Photographic Tone Reproduction for Digital Images
Erik Reinhard, Mike Stark, Peter Shirley and Jim Ferwerda
tonemap -i inputfile -o outputfile [options]
The input and output files are in Radiance rgbe format by default. For input files in Jack Tumblin's floating point format, the -lay option should be given. Output files are written in ppm raw format if the -ppm option is specified.
Other options are:
-key float Set key value (a in equation 2) -white float Set white point (L_white in equation 4) -gamma float Gamma correction (value applied after compression) -scale Use dodging and burning version (eqs 5 to 8) -threshold float Scale selection threshold (epsilon in eq 8) -phi float Sharpening parameter (phi in eq 7) -num int Number of scales to use -low int Size of smallest scale in pixels -high int Size of largest scale in pixels
The default values are:
key = 0.18 white = 1e20 (i.e. use eq 3 instead of 4) gamma = 1.6 threshold = 0.05 phi = 8.0 num = 8 low = 1 high = 43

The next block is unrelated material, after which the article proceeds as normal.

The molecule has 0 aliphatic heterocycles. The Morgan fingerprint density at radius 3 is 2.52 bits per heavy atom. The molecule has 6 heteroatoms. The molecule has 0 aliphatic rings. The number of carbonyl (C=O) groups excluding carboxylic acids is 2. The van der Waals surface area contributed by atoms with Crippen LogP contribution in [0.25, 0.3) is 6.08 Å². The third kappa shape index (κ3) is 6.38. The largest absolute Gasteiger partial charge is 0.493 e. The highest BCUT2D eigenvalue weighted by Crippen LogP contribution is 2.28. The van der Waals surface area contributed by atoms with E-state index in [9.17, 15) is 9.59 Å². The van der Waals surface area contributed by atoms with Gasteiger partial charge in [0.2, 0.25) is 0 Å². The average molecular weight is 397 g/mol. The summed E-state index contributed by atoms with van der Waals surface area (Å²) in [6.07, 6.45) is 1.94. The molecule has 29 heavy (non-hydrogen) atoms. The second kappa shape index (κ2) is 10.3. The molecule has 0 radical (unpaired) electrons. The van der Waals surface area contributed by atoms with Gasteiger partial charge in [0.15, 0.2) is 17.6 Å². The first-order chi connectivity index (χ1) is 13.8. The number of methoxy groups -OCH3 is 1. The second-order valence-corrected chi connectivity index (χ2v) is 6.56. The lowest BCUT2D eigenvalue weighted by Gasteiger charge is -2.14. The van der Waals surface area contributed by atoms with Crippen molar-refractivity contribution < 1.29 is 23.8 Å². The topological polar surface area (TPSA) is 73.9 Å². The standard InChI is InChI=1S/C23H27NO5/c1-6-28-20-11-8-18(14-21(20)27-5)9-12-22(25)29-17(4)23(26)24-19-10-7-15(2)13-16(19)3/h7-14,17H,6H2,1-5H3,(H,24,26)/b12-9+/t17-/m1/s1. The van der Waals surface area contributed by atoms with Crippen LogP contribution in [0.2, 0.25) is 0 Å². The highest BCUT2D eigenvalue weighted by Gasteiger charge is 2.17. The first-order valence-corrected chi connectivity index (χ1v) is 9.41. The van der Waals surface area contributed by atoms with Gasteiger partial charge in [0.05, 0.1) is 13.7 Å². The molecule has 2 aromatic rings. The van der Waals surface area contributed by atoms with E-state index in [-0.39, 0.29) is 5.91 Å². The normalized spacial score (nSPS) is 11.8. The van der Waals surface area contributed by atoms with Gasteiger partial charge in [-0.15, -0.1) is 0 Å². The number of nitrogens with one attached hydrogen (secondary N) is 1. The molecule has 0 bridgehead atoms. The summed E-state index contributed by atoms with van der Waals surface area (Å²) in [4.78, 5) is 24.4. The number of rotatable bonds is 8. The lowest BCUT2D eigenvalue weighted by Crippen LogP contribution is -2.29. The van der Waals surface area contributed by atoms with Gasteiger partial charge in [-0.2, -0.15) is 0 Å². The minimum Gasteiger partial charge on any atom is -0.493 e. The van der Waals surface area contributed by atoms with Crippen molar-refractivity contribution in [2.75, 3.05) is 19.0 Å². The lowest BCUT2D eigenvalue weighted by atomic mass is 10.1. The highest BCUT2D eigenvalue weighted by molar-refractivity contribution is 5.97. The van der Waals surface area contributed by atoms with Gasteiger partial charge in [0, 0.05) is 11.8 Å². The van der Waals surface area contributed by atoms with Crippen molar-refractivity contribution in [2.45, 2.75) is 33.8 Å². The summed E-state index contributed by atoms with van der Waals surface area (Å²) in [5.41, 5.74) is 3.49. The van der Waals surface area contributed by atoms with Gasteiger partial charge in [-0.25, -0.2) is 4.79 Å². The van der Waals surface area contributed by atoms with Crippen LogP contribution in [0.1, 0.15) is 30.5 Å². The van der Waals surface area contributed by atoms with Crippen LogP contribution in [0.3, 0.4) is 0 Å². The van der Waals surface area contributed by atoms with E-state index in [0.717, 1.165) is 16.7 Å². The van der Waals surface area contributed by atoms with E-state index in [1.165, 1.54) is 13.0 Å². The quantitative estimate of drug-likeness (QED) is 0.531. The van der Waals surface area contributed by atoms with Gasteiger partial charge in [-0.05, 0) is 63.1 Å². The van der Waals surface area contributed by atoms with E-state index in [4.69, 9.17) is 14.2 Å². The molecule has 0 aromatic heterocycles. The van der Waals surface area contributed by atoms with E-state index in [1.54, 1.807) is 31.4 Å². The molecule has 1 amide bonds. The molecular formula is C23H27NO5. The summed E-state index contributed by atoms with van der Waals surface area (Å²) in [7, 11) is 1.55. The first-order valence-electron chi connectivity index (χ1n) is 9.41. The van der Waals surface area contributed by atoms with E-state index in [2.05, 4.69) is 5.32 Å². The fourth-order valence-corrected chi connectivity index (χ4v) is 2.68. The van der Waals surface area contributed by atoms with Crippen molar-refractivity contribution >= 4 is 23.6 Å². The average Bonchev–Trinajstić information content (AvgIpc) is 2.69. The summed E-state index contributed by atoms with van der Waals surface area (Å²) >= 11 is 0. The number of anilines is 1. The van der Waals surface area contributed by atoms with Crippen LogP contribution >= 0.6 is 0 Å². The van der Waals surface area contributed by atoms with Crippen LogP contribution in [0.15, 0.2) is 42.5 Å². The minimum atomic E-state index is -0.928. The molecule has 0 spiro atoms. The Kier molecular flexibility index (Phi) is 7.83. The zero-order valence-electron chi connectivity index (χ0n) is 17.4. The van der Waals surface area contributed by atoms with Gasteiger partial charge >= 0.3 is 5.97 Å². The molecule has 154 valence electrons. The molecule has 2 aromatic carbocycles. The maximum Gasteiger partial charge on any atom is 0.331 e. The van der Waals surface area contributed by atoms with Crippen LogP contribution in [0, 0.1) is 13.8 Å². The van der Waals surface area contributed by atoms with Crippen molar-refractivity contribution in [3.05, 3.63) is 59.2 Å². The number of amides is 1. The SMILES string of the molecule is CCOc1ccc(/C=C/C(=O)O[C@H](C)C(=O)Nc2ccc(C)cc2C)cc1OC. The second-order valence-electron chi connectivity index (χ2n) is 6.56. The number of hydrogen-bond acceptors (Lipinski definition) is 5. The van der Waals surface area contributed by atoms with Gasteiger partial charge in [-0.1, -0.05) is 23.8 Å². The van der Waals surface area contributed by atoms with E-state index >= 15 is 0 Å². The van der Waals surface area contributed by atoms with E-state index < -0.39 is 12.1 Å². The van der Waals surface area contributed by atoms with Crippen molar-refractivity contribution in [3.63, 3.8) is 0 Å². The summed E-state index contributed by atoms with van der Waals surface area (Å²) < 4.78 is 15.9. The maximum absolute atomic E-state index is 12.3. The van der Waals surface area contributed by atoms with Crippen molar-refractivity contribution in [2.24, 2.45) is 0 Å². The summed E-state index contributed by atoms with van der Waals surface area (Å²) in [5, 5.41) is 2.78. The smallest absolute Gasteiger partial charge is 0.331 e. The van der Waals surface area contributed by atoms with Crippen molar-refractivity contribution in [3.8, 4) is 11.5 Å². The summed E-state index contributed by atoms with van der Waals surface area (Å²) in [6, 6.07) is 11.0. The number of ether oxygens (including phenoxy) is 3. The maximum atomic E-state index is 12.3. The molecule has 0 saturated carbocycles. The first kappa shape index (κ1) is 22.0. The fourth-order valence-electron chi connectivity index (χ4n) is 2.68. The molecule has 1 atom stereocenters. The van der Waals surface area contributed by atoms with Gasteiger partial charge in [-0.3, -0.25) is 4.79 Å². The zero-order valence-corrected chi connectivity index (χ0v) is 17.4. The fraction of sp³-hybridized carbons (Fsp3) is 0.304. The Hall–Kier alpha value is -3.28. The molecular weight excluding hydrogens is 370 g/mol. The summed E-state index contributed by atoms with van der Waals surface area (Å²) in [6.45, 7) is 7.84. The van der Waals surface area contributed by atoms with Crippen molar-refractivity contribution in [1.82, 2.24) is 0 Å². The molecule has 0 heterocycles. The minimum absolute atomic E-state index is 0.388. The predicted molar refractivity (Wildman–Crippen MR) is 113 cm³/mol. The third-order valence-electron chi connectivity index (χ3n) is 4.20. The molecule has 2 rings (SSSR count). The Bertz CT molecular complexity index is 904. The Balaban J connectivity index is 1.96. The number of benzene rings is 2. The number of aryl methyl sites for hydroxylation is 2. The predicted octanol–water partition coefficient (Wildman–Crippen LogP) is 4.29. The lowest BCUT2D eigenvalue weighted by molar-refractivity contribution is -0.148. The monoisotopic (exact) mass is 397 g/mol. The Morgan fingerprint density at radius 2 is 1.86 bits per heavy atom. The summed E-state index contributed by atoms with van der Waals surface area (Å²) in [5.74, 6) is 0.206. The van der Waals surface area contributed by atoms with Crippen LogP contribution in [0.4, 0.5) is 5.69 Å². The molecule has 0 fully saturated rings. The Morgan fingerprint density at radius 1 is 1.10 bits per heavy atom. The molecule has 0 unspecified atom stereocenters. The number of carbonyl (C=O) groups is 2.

If no options are given, equation 3 is applied with a key value of 0.18 and the result is gamma corrected to a value of 1.6.
For most images, only the key value needs to be specified. If the input data is extremely high dynamic range, then the dodging and burning technique should be applied by specifying the -scale option. For low dynamic range images, the white point should be lowered to avoid excessive contrast reduction. A value of about 1.5 should be good. In most cases, the -phi, -num, -low and -high parameters should not be altered. We have not found images where the default values produced unsatisfactory results.
The operator of equation 3:
tonemap -i nave.pic -o nave_tonemapped.ppm -ppm -key 0.09
The operator of equation 4:
tonemap -i nave.pic -o nave_tonemapped.ppm -ppm -key 0.09 -white 1.5
The operator of equations 5 to 8:
tonemap -i memorial.pic -o memorial_dodge.ppm -ppm -scale -key 0.18
Write an image in Radiance rgbe format:
tonemap -i memorial.pic -o memorial_dodge.pic -scale -key 0.18
Source code by Erik Reinhard and Mike Stark. The Radiance read and write functions are courtesy of Greg Ward.